North Korea has held a massive military parade highlighted by intercontinental ballistic missiles, just one day before South Korea hosts the opening ceremony of the PyeongChang Winter Olympics.
Kim Jong-un, dressed in a long black winter coat, was shown walking on a red carpet with his wife at the beginning of the event, which North Korea’s state-run television broadcast hours after it was over.
The parade, marking the 70th anniversary of the founding of its military, began with thousands of goose-stepping troops lined up in Kim Il-sung Square to form words and slogans.
Later, North Korea displayed its most powerful strategic weapons, including what appeared to be Hwasong-14 and Hwasong-15 ICBMs rolled out on launcher trucks.
Analysts believe the missiles, which were successfully tested last year in three launches, could potentially reach deep into the US mainland when perfected.
The parade also featured tanks, armoured vehicles, jets flying over the square in formation to make a “70”, and thousands of people dressed in red, white and yellow creating the letters “Kim Jong-un” in Korean and the ruling Workers’ Party’s symbol of the brush, hammer and sickle.
The North also rolled out what appeared to be a Hwasong-12 intermediate range missile, which it flew over Japan twice last year as it stepped up the aggressiveness of its weapons tests.
Nearly all foreign media was excluded from the event.
In a televised speech, Mr Kim said the parade marked North Korea’s emergence as a “global military power” despite facing the “worst sanctions”.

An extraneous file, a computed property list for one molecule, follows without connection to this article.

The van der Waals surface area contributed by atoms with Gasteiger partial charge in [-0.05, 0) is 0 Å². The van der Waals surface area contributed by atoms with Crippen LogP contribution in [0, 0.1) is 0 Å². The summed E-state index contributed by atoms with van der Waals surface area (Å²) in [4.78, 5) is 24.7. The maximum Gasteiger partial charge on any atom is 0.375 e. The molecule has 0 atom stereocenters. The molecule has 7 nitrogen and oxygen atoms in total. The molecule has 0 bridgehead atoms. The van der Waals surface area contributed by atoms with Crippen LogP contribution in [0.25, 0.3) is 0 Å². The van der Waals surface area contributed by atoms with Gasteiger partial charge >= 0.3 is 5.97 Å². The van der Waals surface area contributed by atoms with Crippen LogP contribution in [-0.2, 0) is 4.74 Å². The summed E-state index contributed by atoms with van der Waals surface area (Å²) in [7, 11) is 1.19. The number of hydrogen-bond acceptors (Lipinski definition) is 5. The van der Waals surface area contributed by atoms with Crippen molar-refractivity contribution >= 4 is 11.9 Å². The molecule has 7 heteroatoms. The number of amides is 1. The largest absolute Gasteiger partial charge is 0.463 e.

Warnings against even ‘0.001 millimetre’ infringement
He called for his military to maintain a high level of combat readiness to counter threats from the US and its “followers” so that “invasive forces cannot infringe upon or harass the republic’s sacred dignity and autonomy even by 0.001 millimetres”.
“As long as imperialism remains on the Earth and as long as the United States’ hostile policy on North Korea continues, the mission of our military, which is to protect our country and people and secure peace, can never change,” he said.
Mr Kim did not make any comments about the Olympics in the parts of his speech that were broadcast.
The coverage of the parade seemed heavily edited.
North Korea had said it would hold a big event to mark the 70th anniversary of the military.
February 8 has been seen as a less important founding anniversary but made something of a comeback in 2015 and was elevated further this year in part because it is the 70th — a nice round number.
The Olympics were likely to have also been a big factor in North Korea’s decision to hold the parade.
Mr Kim has gone out of his way to make sure the North will hold attention throughout the games.
Following a last-minute proposal during Mr Kim’s annual New Year’s address, North Korea is sending 22 athletes to compete in the Olympics and a delegation of more than 400 musicians, singers, martial artists and members of a cheering group to the games.